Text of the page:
Now , it might occur to someone ... "why is it called a dual layer!! its just a single disk with more memory.."..
well a few years back I also thought so...
I came across this fine little info on dual-layer break points which clears all doubts ....
The layer break point is the place where a dual layer DVD switches from the first layer (layer 0) to the second layer (layer 1). DVDs are laid out in sectors (each sector contains 2048 bytes of content), starting with sector 0 (zero). The break point is the sector address of the first sector on the second layer. This number also represents the number of sectors on layer 0.
It is important to keep in mind that although your DVD-9 title has 2 layers, it is not 2 discs. The DVD player software will see only one disc, with one ISO/UDF file system, and one set of files. The DVD drive that plays back the disc will have to know where the layer break occurs, so it can refocus to layer 1 when it reaches the break point, or whenever any content is requested that is beyond the break point. The drive will read the layer break point in the control data, a small file at the start of the disc (in the lead-in).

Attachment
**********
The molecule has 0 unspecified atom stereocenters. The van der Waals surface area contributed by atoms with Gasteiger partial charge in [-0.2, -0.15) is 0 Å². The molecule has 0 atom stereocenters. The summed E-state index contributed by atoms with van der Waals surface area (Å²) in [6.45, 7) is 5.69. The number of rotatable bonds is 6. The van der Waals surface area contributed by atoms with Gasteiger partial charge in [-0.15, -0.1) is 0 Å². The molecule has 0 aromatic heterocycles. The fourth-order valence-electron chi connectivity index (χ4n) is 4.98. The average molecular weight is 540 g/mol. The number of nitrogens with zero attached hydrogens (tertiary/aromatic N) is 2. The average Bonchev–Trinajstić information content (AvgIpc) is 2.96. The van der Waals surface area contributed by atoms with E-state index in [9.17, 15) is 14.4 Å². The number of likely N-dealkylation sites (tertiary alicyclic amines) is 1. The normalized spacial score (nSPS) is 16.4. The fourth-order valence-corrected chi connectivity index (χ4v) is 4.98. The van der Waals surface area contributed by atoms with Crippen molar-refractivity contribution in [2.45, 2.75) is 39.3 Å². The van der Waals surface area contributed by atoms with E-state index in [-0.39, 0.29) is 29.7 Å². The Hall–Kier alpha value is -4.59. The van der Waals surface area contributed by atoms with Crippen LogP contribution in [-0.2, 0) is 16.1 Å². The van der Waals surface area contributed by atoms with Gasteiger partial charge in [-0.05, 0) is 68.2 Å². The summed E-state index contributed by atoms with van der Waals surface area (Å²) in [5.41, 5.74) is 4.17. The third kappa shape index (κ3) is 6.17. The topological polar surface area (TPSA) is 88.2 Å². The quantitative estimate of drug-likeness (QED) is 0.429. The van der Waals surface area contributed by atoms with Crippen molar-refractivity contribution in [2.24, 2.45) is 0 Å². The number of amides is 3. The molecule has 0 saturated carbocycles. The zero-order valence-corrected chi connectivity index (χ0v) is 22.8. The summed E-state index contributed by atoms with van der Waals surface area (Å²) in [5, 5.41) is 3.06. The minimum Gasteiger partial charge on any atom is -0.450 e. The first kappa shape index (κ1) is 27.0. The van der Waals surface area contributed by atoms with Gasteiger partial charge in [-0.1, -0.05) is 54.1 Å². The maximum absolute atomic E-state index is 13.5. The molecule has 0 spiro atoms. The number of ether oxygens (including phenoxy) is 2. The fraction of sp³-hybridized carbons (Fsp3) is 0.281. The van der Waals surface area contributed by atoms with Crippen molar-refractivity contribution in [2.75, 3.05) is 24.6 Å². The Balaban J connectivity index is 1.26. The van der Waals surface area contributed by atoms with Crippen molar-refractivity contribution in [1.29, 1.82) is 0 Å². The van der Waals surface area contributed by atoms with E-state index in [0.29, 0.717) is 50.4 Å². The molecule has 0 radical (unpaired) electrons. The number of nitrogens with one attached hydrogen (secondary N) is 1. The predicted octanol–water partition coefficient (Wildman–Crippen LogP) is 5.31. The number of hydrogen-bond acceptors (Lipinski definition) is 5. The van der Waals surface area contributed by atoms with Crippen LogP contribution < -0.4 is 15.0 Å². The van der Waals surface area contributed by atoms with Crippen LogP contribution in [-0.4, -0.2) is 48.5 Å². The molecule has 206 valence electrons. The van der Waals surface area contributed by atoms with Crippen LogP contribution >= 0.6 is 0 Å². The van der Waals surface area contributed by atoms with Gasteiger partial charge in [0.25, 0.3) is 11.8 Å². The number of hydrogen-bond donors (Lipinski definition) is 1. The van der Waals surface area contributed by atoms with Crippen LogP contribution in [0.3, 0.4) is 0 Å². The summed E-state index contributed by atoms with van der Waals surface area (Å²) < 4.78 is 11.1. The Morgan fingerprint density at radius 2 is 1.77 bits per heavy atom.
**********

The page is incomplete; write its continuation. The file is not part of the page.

The position of the layer break is important. It can also be called the layer split point, because it splits the contents of the disc into 2 layers. So, the position of the layer break determines how the contents of the whole disc is divided into 2, and how much content ends up on each layer. A dual layer DVD can only hold about 4 Gigabytes of data on each layer. If the total size of the DVD is 7 Gigabytes, for instance, and the layer break was set too far from the halfway point, one layer might end up with more data than the disc can hold. GEAR checks the layer break point that you enter, to make sure that it doesn't cause this problem.